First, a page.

What If Life Did Not Originate on Earth? | The New Yorker


12 bookmarks. First posted by flobosg 8 days ago.


Isaac Chotiner speaks with Gary Ruvkun, a molecular biologist and professor of genetics at Harvard, who wants to search for DNA on Mars.
prismo 
4 days ago by thx1138
I think viewing life as having started here is a little bit presumptuous. It seems we’re very, very, very special and it all happened here. I find the idea aesthetically appealing that life as we know it is universal across the Milky Way. It just seems like, once it evolves, it spreads. And one way to argue this is running the clock forward instead of running it in reverse. If we’re really talking about colonizing Mars, step one is to send bacteria to Mars to generate an atmosphere. So if you run the clock forward a million years, presumably, we will be sending bacteria to planets a million light years from us.

They’d say that’s just stupid. [Laughs.] Because they’re saying, “Well, it had to start somewhere, and so why would you not think it started here? Why are you positing that we caught life instead of evolved it?” Because there’s clearly evidence for how life evolved in our genomes. It’s what’s called the RNA World, which was kind of the earliest form of life, and is still present in our genomes. We can see it there, and so you can discern early steps in evolution just by looking in modern genomes. In orthodoxy and all the textbooks, the RNA World—that’s kind of the precursor to the DNA world—was here on Earth four billion years ago. And I would propose, no, it was probably ten billion years ago, somewhere on the other side of the Milky Way, and it’s been spreading all across the Milky Way.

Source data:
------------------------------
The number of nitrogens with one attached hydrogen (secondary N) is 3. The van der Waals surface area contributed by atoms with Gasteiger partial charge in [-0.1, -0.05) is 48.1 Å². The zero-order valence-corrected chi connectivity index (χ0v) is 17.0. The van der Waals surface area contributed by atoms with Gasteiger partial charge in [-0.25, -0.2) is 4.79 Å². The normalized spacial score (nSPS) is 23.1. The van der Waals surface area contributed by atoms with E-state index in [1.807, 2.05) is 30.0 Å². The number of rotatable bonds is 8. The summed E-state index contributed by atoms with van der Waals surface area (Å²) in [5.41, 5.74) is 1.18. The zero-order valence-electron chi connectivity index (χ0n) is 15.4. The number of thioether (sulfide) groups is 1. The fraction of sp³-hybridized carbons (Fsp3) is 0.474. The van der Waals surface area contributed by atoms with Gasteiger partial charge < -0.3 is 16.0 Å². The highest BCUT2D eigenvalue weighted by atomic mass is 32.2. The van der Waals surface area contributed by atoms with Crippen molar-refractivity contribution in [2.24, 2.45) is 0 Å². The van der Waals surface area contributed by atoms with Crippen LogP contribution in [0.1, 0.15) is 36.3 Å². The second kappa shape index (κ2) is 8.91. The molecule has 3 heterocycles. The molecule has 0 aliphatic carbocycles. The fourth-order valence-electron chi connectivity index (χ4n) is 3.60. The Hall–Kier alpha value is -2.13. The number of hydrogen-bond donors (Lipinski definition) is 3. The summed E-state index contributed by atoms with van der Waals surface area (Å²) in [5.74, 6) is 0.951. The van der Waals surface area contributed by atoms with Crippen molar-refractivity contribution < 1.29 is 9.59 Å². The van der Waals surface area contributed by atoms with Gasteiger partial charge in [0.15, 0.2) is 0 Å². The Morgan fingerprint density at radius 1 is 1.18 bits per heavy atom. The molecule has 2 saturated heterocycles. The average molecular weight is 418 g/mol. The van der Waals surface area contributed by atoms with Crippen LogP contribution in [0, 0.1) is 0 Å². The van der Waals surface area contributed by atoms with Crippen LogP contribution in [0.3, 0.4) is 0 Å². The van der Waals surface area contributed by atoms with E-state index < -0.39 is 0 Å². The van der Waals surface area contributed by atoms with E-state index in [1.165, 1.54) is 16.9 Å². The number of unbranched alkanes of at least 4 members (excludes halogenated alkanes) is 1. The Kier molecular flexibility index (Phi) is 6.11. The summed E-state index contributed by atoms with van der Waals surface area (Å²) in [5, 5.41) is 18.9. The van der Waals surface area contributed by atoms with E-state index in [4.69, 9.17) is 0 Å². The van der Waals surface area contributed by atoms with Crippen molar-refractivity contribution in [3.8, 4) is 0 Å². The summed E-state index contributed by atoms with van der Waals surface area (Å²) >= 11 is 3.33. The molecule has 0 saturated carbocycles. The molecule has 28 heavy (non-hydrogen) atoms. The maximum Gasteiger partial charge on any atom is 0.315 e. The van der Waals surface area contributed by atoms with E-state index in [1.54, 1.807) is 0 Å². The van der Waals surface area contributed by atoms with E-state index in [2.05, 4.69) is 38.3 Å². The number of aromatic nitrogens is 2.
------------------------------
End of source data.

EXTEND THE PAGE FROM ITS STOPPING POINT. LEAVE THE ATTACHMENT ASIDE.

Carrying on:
5 days ago by spectrevision
What If Life Did Not Originate on Earth? via Instapaper https://ift.tt/32ebFAt
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6 days ago by Samcochrane
For almost seven years, NASA’s Curiosity rover has been exploring the terrain of Mars. Two weeks ago, it made a stunning discovery: relatively large concentrations of methane gas. July 08, 2019 at 12:16PM
6 days ago by colin.eide
Isaac Chotiner:
<p>For almost seven years, Nasa's Curiosity rover has been exploring the terrain of Mars. Two weeks ago, it made a stunning discovery: relatively large concentrations of methane gas. The rover also found methane in 2013, but the readings recorded this month—approximately twenty-one parts per billion—were about three times as concentrated. The reason this news registered among scientists is that methane is often a sign of life; although the gas can be produced by various chemical reactions, most of it comes from animate beings. Does this mean that we are on the verge of discovering life on Mars, and, if so, what kind of life is it likely to be?

To discuss these questions, I spoke by phone with Gary Ruvkun, a molecular biologist and professor of genetics at Harvard Medical School. Ruvkun has what he admits are somewhat unusual opinions about life’s origins, and about the possibility of finding life elsewhere. In short, he questions the common assumption that our form of DNA-based life began on Earth. What began as an interview about the methane discovery turned into a discussion about why he wants to send something called a DNA sequencer to Mars. (After our conversation, NASA announced that the methane concentrations had descended back to their usual levels, further confounding scientists.) During our conversation, which has been edited for length and clarity, we also discussed the ways in which scientific debates about the origins of life intersect with religious ones, the reasons he might be dead wrong, and what it feels like to hold a minority opinion in the scientific community.</p>


Chotiner's interviews are always worth reading: he has an exceptional ability to ask the right questions, and knowledge of the topic that helps to get deeper into it than the standard Q+A.
space  evolution  history  earth  dna 
7 days ago by charlesarthur
RT : Some compelling ideas around panspermia:
from twitter
7 days ago by mshook
The Curiosity rover recently discovered methane on Mars, which could be a sign of life. The biologist and genetics professor Gary Ruvkun wants to search for DNA…
from instapaper
7 days ago by alexdunae
Bacteria from 3B years ago was far too complex to have started from nothing when the earth formed 4.5B years ago
space  life  earth  history  science 
7 days ago by ianchanning
The Curiosity rover recently discovered methane on Mars, which could be a sign of life. The biologist and genetics professor Gary Ruvkun wants to search for DNA…
from instapaper
8 days ago by flobosg